Whilst teaching English at Sutton Grammar School, Jason Buckley rotated around Year 7 forms, facilitating discussions off the back of philosophical stories. These were popular, and years later when he was looking for a name for his new organisation, he remembered one boy exclaiming “Yay, it’s the Philosophy Man!”
Whilst Jason was fast becoming an internationally-renowned speaker and as 'The Philosophy Man', Tom Bigglestone was heading up his own projects as a full-time teacher. He became fascinated with the role of philosophy in the classroom, and alongside his duties as a Head of Department, he attended every course possible, crafted and delivered several philosophy curricula, and completed a Walter Hines Page Scholarship on assessing philosophical skills. He then joined Jason and they're now working with more schools than ever before.
From small beginnings in 2008, The Philosophy Man is now the UK's leading independent provider of P4C training and workshops. Jason and Tom send free p4c resources to over 17,000 educators worldwide, and train upwards of 2,000 teachers a year through INSETS and Keynotes in our streamlined and accessible Philosophy Circles approach to P4C. We spend as much time in the classroom as we do delivering courses, and we ‘show our working’ in front of children of all ages.
We’re extremely keen to make sure we don’t just turn up, trouser our fee and disappear without leaving much behind. We put a lot of energy into creating memorable, interactive sessions supported by practical resources. For example, all school bookings come with 100+ pick-up-and-go session plans for every subject in the curriculum; a Philosophy Circles handbook for every member of staff, as well as Thinkers’ Games minibooks. More about our Philosophy Circles training can be found under Training.
We are continually creating new resources, sharing improvements to the training and expanding our horizons. We’re training more teachers, delivering more workshops, and giving more presentations than ever before, and this year have started working in Singapore, Oz and NZ.
Why do we do it?
If children don't learn to talk confidently to groups in their primary years, it's unlikely they ever will. It impacts their learning and their economic and social potential.
And with the ever-increasing pressure from above, genuine opportunities for face-to-face dialogue and independent thinking can be squeezed out. Our mission to is empower teachers to find the opportunities for independent thinking in their existing curriculum, (and remind themselves of why they went into teaching!).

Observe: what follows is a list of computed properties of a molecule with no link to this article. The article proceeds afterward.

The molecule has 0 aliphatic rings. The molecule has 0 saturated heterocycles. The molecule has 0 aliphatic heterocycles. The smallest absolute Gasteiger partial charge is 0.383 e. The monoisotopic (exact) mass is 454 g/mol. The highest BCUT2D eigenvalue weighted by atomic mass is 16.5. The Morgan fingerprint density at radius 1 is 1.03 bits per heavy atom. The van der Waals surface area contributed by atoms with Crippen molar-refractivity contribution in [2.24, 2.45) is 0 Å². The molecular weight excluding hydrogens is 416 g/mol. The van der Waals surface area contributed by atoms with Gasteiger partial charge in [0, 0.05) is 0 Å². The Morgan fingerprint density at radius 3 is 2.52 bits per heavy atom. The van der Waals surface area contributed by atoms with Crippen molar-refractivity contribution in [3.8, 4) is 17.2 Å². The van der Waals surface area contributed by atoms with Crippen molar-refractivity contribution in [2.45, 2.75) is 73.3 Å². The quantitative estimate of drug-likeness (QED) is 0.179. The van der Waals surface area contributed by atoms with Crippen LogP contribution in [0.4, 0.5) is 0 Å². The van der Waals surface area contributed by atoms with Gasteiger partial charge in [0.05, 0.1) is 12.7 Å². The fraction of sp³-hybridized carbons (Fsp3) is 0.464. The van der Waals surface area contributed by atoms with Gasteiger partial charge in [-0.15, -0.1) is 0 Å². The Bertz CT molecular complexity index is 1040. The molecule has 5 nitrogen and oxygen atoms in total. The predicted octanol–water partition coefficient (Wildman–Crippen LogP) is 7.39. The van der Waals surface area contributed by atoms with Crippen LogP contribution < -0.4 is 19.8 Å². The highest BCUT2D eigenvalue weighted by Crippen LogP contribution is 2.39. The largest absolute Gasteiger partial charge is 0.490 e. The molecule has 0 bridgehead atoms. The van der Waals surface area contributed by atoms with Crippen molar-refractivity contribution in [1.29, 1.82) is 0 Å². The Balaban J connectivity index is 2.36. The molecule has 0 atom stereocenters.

Handouts from training courses often sit in the "INSET graveyard'. It's full of ideas that sounded great on the day but which never quite got passed on to colleagues. So we want to deliver training minibooks that with busy teachers in mind, and following the course our huge range of resources means there's every support for you and colleagues continue using P4C regularly.
How do we do it?
When we work with schools that have already tried Philosophy for Children, we often get feedback such as, “When we had philosophy training before, we wanted to do it. But now we know how to make it work.” So we created Philosophy Circles.
In Philosophy Circles, the facilitator usually asks the first question, so the discussion gets started faster. The children’s own questions are still important, but they emerge through discussion. Rather than stages, Philosophy Circles is built around three facilitation principles which run through the whole process. It makes it more fast-paced and versatile for use across the curriculum.
Whether or not you've had training, there's no better way to embed P4C than our Primary Curriculum Pack, containing mini-books for staff, 160 session plans, 100 Spot and Stripe videos, and our Discussion Dashboard to aid facilitation.
How we work with schools
A full day of training, with lots of participation to show how the process works. Very lively and good fun. Prepares everyone with the skills and resources to make an immediate start with their own classes.
Several days of philosophy workshops and twilight INSET, usually over a period of half a term. Teachers see a range of approaches in action and progress measured over the stay.